There are several factors that come together to determine the care that a Kentucky patient receives in the hospital. Some people might automatically think about the nurse’s skills and the doctor’s training when they think of care factors. Those, however, aren’t the only factors that affect patient care.
One factor that can greatly impact that care is drug labeling. When a patient is in need of medication via an intravenous drip, it is up to a medical professional to administer that medication. In emergency situations, the labeling on that bag of drugs can have a big impact on patient care, according to a study published in the Journal of Patient Safety.
The study looked into how much a new bag design with white lettering on a black background with both sides of the bag printed would make on proper administration of the medication. The study used critical care mock-ups to gauge the effect of the new labels.
The 96 anesthesia trainees needed to get hetastarch from an anesthesia cart in an emergency situation. Instead of placing the medication in the proper place, the bag was moved. In the place of hetastarch was lidocaine. When the new labeling was used, more anesthesia trainees — a total of 60 percent — recognized the problem and found the correct bag. Using the current standardized labeling, fewer anesthesia trainees –a total of 40 percent — administered the hetastarch.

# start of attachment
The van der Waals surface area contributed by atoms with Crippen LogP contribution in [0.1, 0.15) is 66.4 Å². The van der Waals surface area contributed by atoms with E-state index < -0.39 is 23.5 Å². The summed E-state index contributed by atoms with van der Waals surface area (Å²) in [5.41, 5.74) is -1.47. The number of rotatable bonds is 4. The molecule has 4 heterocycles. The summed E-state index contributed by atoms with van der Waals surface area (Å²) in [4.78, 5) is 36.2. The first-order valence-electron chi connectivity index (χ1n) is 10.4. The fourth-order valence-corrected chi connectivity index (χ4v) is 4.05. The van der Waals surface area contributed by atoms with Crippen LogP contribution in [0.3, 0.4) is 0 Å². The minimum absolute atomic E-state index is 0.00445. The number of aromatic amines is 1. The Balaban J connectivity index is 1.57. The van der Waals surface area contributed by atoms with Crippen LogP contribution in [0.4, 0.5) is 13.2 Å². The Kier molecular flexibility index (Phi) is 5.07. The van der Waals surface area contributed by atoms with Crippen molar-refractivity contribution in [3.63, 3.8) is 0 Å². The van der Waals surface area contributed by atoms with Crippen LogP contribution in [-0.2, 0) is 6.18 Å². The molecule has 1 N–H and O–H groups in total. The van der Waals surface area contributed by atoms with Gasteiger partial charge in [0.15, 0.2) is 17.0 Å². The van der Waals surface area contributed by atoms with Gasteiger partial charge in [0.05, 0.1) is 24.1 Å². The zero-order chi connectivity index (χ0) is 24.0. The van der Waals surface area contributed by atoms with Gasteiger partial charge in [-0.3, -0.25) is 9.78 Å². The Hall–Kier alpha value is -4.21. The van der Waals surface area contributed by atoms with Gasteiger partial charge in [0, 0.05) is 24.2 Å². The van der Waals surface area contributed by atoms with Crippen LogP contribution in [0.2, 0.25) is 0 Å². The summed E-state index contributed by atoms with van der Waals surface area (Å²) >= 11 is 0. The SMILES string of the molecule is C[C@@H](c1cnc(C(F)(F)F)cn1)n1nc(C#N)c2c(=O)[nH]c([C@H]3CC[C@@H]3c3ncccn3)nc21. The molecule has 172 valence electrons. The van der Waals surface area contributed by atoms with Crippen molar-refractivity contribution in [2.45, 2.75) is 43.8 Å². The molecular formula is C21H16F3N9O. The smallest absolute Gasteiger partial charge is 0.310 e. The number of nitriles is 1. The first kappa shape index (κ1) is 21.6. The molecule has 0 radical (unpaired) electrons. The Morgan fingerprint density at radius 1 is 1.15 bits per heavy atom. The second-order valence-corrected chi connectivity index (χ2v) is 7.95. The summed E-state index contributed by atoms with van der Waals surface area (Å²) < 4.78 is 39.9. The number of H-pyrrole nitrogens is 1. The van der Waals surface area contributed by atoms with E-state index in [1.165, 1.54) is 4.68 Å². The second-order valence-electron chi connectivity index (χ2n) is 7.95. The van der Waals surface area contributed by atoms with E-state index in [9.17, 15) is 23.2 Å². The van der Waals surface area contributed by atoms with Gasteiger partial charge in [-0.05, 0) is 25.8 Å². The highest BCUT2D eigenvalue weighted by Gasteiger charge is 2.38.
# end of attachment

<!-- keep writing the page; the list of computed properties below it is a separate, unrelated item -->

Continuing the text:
Medical professionals have a duty to provide treatment that meets the current standard of care. Part of that care includes administering the proper medication. When improper medications are administered, the patient can be harmed.
Source: Medical Xpress, “Label design may affect risk of medication errors in OR,” March. 16, 2015